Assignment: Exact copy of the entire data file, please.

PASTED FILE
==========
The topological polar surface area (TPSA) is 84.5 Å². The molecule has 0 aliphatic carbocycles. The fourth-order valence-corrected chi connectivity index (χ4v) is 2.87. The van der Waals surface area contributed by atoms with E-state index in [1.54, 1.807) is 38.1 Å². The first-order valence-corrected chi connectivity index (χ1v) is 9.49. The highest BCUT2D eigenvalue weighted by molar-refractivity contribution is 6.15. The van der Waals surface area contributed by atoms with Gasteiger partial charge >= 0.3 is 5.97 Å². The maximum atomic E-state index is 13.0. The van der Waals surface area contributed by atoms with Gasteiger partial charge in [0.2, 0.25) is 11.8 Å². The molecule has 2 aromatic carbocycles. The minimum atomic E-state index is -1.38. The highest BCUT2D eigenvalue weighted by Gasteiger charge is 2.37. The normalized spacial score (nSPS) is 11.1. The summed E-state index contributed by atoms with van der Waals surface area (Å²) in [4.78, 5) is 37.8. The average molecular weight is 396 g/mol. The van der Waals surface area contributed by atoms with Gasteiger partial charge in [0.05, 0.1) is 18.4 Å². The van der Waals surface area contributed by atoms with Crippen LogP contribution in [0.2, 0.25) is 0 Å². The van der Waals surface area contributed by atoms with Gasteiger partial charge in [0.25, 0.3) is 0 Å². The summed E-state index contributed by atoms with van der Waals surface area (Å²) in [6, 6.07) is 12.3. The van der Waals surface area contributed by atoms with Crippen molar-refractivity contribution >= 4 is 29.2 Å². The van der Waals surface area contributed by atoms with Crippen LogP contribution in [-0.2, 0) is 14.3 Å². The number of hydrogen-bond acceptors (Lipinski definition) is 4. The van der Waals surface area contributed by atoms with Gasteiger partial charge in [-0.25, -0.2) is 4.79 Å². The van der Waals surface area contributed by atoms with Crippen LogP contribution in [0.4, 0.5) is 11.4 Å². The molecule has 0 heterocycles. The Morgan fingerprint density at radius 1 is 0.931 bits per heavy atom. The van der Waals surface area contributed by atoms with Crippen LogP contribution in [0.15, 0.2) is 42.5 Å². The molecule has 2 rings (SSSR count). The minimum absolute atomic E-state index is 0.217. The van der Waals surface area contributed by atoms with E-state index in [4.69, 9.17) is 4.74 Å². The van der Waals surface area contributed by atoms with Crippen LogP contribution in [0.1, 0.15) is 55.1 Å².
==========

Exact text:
The topological polar surface area (TPSA) is 84.5 Å². The molecule has 0 aliphatic carbocycles. The fourth-order valence-corrected chi connectivity index (χ4v) is 2.87. The van der Waals surface area contributed by atoms with E-state index in [1.54, 1.807) is 38.1 Å². The first-order valence-corrected chi connectivity index (χ1v) is 9.49. The highest BCUT2D eigenvalue weighted by molar-refractivity contribution is 6.15. The van der Waals surface area contributed by atoms with Gasteiger partial charge >= 0.3 is 5.97 Å². The maximum atomic E-state index is 13.0. The van der Waals surface area contributed by atoms with Gasteiger partial charge in [0.2, 0.25) is 11.8 Å². The molecule has 2 aromatic carbocycles. The minimum atomic E-state index is -1.38. The highest BCUT2D eigenvalue weighted by Gasteiger charge is 2.37. The normalized spacial score (nSPS) is 11.1. The summed E-state index contributed by atoms with van der Waals surface area (Å²) in [4.78, 5) is 37.8. The average molecular weight is 396 g/mol. The van der Waals surface area contributed by atoms with Gasteiger partial charge in [0.05, 0.1) is 18.4 Å². The van der Waals surface area contributed by atoms with Crippen LogP contribution in [0.2, 0.25) is 0 Å². The van der Waals surface area contributed by atoms with Gasteiger partial charge in [0.25, 0.3) is 0 Å². The summed E-state index contributed by atoms with van der Waals surface area (Å²) in [6, 6.07) is 12.3. The van der Waals surface area contributed by atoms with Crippen molar-refractivity contribution >= 4 is 29.2 Å². The van der Waals surface area contributed by atoms with Crippen LogP contribution in [-0.2, 0) is 14.3 Å². The number of hydrogen-bond acceptors (Lipinski definition) is 4. The van der Waals surface area contributed by atoms with Gasteiger partial charge in [-0.25, -0.2) is 4.79 Å². The van der Waals surface area contributed by atoms with Crippen LogP contribution in [0.4, 0.5) is 11.4 Å². The molecule has 0 heterocycles. The Morgan fingerprint density at radius 1 is 0.931 bits per heavy atom. The van der Waals surface area contributed by atoms with Crippen LogP contribution in [0.15, 0.2) is 42.5 Å². The molecule has 2 rings (SSSR count). The minimum absolute atomic E-state index is 0.217. The van der Waals surface area contributed by atoms with E-state index in [4.69, 9.17) is 4.74 Å². The van der Waals surface area contributed by atoms with Crippen LogP contribution in [0.1, 0.15) is 55.1 Å².